The focus is on varietal wines. I asked Hervé whether this was a marketing decision or because they express the terroir better. “The dominant influence was the United States and Australia, driving in the direction of varieties. If you go through the phone book, under M you will find Malbec, but where would you find “blend?” We produced what people wanted to buy. Commercially there was a feeling that Malbec was just a table wine, and there was pressure to produce Cabernet Sauvignon. But from outside Cabernet Sauvignon was boring and the Malbec was discovered. The driving force was the journalistic view – the next big thing for you is the Malbec,” he says.

The top Cabernet here is the single vineyard Los Aromos, at 980 m the highest elevation at which they grow Cabernet. Yet the wine is refined and pure, with that directness of 100% Cabernet, but no signs of harsh mountain tannins. The Reserva range is made in a more obviously approachable New World style. Terrazas also has a collaboration with Château Cheval Blanc to produce a Cabernet-Malbec blend, Cheval des Andes. Here the French influence dominates, as the wine was clearly marked to be a blend from the very beginning.  Interestingly it seemed to me to have a firmer character than the single varietal Los Aromos.

Tasting Notes

Mendoza, Terrazas Cabernet Sauvignon Reserva, 2009

There’s an immediate fruity impression of smooth black fruits with the tannins giving a slight edge to a warm finish. This is very much in the New World approach of fruit-driven wine, easily approachable, with just a touch of high toned aromatics. It’s soft and furry and the structure isn’t really evident (although 30% new oak was used). 14.4% 87 Drink to 2018.

Mendoza, Afincado Los Aromos Cabernet Sauvignon, 2007

The vineyard is in Perdriel, but the name has been trademarked and so cannot be used on the label. Some character shows immediately with a savory impression initially extending almost to barnyard and then clearing more towards a spicy and vegetal spectrum. Smooth on the palate and elegant, a refined impression with a fine texture coming from the tannins, and a touch of blackcurrants and cassis emerging on the finish. It’s just a touch linear, with precisely delineated fruits in the style of pure Cabernet Sauvignon, somewhat reminiscent of samples of pure Cabernet from Bordeaux. The wine was matured in 100% new oak.13.6% 91 Drink to 2022.

Mendoza, Cheval des Andes, 2007

There’s a warm nutty quality on opening that makes you think about very ripe Cabernet Franc, a reasonable thought given the antecedents of this wine in a collaboration between Terrazas de los Andes and Cheval Blanc, although in fact it is a blend of Cabernet Sauvignon and Malbec. Smooth on the palate to the point of obscuring the tannins, some wood spices showing, but after the initial burst of generous fruit, a more sober palate shows a somewhat monolithic black fruit character with a dense structure that will take some time to resolve. It’s quite elegant and well balanced, but lacks the sense of uplifting acidity that characterizes the left bank in Bordeaux. It lacks subtlety, said my constant companion, the Anima Figure. 14.5% 88 Drink to 2020.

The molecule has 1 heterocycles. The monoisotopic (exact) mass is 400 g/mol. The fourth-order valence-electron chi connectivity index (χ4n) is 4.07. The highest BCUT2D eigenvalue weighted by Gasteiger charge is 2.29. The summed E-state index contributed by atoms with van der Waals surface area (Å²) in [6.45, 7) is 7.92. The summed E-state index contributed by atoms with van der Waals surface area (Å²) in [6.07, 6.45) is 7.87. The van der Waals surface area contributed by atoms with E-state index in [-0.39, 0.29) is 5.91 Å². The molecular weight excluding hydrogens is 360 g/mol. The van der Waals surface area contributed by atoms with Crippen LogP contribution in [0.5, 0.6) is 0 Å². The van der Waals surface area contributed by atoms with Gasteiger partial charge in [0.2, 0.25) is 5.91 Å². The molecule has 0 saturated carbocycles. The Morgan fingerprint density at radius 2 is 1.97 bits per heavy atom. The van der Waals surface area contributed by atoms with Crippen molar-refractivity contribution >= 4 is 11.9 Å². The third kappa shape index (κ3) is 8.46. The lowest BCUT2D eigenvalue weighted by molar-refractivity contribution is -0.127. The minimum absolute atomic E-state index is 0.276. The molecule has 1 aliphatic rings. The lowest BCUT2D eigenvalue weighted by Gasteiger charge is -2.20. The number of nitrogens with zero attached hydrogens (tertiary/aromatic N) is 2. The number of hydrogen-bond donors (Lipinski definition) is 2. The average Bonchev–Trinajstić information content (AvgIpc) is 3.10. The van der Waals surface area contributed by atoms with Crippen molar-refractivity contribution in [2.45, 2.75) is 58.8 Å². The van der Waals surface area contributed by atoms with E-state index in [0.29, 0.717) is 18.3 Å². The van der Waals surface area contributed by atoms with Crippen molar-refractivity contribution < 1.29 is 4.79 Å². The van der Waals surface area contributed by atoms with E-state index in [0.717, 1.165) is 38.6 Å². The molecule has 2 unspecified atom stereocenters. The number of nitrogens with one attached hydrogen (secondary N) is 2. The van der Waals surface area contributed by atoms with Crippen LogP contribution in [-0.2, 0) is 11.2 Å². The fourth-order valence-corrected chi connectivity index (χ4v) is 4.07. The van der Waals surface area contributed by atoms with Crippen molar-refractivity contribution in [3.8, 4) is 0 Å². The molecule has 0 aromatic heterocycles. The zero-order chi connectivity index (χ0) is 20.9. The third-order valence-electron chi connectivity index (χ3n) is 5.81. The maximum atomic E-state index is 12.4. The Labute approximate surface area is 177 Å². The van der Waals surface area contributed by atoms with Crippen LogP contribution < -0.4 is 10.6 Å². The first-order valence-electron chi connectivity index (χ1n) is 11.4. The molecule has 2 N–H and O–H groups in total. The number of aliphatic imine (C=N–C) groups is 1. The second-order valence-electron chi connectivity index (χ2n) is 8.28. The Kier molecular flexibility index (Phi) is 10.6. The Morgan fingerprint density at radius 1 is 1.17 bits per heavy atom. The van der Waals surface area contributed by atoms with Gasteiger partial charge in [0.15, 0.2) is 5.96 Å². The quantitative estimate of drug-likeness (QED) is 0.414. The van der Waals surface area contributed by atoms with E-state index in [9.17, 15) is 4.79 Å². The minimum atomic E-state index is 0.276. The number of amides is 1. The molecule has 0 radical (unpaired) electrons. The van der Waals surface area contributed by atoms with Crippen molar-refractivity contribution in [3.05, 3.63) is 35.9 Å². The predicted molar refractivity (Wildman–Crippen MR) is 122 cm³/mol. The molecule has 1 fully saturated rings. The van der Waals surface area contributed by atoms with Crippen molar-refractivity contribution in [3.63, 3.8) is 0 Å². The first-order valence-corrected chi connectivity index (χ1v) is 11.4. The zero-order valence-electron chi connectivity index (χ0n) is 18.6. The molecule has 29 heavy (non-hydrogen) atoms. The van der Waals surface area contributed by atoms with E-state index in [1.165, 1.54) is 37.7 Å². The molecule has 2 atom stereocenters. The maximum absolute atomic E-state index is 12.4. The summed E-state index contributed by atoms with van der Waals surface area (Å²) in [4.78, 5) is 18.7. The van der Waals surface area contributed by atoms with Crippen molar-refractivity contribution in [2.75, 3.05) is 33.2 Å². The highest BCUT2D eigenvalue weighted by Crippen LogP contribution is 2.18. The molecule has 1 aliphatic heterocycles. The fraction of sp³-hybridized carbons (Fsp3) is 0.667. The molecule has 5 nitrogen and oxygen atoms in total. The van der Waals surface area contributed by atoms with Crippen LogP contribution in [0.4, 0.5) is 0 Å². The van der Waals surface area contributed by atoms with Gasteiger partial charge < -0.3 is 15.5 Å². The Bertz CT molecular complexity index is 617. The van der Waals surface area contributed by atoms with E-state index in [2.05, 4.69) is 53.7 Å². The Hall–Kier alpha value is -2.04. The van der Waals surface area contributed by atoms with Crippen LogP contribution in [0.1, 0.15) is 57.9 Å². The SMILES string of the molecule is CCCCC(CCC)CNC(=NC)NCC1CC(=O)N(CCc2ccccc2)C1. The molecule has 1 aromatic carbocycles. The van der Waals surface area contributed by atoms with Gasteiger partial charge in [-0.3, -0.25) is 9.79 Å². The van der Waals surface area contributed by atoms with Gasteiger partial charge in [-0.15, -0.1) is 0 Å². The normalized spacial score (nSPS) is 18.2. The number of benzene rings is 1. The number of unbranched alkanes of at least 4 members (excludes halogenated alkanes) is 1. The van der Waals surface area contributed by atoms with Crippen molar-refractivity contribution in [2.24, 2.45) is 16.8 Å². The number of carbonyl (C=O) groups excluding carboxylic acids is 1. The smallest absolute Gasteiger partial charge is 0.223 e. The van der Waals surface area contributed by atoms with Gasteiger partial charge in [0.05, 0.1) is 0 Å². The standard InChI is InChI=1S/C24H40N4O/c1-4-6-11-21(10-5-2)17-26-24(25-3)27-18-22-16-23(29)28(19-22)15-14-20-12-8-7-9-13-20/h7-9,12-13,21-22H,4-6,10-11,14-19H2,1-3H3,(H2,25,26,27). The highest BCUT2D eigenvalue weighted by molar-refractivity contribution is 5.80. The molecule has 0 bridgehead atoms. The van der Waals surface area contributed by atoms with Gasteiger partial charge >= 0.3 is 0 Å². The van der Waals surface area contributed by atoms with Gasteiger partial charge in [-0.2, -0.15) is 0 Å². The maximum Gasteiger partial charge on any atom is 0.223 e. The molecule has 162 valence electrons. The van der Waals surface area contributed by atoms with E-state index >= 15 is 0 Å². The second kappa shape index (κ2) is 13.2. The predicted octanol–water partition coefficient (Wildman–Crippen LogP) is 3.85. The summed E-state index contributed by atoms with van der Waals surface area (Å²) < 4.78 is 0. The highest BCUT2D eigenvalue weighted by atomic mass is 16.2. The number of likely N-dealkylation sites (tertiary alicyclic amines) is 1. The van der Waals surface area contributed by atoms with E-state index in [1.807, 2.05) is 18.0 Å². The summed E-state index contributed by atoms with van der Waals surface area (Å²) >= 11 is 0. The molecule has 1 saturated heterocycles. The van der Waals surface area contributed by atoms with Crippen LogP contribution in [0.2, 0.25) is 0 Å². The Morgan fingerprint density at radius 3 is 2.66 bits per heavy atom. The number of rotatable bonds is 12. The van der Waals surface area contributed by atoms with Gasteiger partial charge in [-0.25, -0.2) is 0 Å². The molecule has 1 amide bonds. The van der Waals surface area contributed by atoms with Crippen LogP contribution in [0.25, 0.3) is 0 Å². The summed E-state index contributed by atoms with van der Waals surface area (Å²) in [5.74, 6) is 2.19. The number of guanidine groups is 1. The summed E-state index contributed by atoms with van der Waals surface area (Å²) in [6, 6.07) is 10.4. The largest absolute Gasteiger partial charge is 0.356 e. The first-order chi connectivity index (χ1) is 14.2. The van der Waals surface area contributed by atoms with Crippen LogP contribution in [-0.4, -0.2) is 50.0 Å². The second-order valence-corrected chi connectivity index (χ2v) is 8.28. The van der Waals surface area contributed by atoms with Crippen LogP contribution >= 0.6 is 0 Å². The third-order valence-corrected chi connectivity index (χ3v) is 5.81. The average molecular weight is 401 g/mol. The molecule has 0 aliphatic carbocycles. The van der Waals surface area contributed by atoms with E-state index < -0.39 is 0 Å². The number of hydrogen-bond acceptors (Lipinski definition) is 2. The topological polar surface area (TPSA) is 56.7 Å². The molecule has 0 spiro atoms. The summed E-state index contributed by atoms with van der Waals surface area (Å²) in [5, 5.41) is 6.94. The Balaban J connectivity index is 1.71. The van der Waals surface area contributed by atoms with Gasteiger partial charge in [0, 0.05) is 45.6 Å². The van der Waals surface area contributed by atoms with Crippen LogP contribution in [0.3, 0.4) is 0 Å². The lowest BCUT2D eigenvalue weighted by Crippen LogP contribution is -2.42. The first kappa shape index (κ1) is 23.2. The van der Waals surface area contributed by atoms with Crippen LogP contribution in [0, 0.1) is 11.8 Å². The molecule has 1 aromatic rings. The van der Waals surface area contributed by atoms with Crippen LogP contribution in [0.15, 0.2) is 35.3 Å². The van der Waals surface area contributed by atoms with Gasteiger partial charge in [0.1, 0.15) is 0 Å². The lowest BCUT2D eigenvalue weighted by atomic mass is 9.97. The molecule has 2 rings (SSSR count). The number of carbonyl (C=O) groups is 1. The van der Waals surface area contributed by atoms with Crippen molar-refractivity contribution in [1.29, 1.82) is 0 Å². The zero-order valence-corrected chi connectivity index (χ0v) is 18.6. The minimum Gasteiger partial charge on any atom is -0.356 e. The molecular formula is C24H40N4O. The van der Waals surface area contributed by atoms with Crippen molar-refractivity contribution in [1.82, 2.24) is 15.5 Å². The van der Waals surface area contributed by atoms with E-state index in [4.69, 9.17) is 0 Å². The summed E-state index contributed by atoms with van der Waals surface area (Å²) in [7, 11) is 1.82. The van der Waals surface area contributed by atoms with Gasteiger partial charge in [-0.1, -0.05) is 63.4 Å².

Blending Cabernet: it’s the history, stupid

In Bordeaux they will tell you that Merlot is the perfect partner for Cabernet Sauvignon, because the Cabernet doesn’t always ripen reliably on the left bank, and the fleshier tones of Merlot complement it by filling in the mid palate. In Napa they will tell you that Cabernet Sauvignon ripens so fully and reliably here that there is no need for Merlot; it makes a complete wine in itself. In Chile they used to follow the Bordeaux model by blending the Cabernet Sauvignon with Merlot; but then it turned out that most of the Merlot wasn’t Merlot, it was really Carmenere; they did not throw up their hands with horror, tear out the Carmenere and replace it with real Merlot; now instead they make a point of producing varietal Carmenere or of blending it with Cabernet Sauvignon. In Argentina, if they blend Cabernet Sauvignon, it’s usually with Malbec, which is the predominant black variety. In nineteenth century Bordeaux, Cabernet Sauvignon was usually blended  with Malbec and Carmenere as well as Cabernet Franc: the Malbec was replaced by Merlot, and the Carmenere disappeared after phylloxera struck. The blend everywhere is as much a matter of historical accident as a deliberate search for what varieties best complement one another. So the question is whether Cabernet Sauvignon still needs to be blended, given that the climate is warmer  in Bordeaux than it used to be, and that the other areas where it is planted are mostly warmer than Bordeaux anyway.  And if it does need to be blended, what other varieti(es) really give the best complexity, and are they necessarily the same in every region.

Even though Bordeaux has experienced warmer temperatures in the past decade, tastings of barrel samples have convinced me that the Cabernet Sauvignon makes a more interesting wine when it is blended. As a single varietal wine, it tends to have very pure, precise, but more linear flavors: it broadens out to become more interesting when blended. I believe the same is actually true in Napa, but not for the conventional reason. Young Napa Cabernets can be so bursting with fruit that you really do not see any need for any other variety to round out and complete the flavor profile. But wait a few years. As those primary fruits drop out, the wine begins to become more linear, more austere, the bare bones of Cabernet show more clearly, and you feel that by ten years of age it would very often be improved by some Merlot, which brings more interesting savory development.